Much of the work regarding teacher evaluation has focused on developing various inputs such as value-added measurements and observation scoring rubrics, validating the reliability of these inputs and correlating the outcomes of these inputs to effective teaching and student achievement. Test-based measures may identify good teaching but can’t determine which specific practices are responsible for student success. Classroom observation by expert evaluators pinpoint proficiency with a number of teaching competencies and teaching effectiveness rubrics (which evaluators use to develop classroom observation ratings) do provide action steps to build these competencies, but teachers are left to their own devices to sort through the volume of content presented in these rubrics and/or to develop their own plans for changing behaviors. More work needs to be done to find ways to help teachers identify the practices which they see providing the most impact on student achievement and supporting them with the best resources and approaches for building teaching competency skills.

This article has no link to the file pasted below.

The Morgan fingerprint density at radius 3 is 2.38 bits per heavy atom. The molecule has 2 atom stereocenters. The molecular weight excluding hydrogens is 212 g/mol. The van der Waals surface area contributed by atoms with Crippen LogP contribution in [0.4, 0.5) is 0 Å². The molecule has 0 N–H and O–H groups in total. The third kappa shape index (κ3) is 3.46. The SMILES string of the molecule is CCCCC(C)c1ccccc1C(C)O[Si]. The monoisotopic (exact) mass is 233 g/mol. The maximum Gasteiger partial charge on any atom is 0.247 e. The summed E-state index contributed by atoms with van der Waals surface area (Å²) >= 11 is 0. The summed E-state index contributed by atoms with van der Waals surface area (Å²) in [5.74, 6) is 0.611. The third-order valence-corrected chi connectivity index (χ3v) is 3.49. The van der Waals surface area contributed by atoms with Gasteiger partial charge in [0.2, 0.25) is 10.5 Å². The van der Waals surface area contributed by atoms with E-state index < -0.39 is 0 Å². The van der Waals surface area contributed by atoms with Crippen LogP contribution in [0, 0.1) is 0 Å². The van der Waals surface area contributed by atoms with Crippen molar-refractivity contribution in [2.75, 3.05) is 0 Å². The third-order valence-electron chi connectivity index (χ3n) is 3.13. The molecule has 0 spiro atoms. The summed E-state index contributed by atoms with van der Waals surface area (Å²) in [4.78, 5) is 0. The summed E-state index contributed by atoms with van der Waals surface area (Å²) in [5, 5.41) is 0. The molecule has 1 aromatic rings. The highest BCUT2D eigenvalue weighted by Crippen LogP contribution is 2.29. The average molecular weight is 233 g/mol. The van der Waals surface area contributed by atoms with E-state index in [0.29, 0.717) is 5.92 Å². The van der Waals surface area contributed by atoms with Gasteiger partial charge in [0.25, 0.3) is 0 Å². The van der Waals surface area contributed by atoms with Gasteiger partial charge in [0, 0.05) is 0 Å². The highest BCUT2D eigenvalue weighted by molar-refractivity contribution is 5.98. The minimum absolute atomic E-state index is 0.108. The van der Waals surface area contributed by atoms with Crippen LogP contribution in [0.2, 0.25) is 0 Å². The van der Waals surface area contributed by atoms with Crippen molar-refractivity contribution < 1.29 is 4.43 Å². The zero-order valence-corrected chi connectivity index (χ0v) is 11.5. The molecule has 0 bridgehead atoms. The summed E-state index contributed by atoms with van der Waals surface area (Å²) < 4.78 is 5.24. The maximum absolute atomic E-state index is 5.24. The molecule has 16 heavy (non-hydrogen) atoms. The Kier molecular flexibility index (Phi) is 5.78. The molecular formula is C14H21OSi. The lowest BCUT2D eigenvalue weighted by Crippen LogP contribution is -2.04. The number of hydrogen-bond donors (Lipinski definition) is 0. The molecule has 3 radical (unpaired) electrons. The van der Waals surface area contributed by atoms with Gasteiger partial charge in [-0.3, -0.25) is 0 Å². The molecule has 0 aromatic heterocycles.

With an understanding of the challenges teachers face as they try to act on effectiveness ratings, new forms of teacher training can be designed. Involving teachers in the design of wholly new competency building activities provides a sense of ownership and agency in the teacher evaluation process.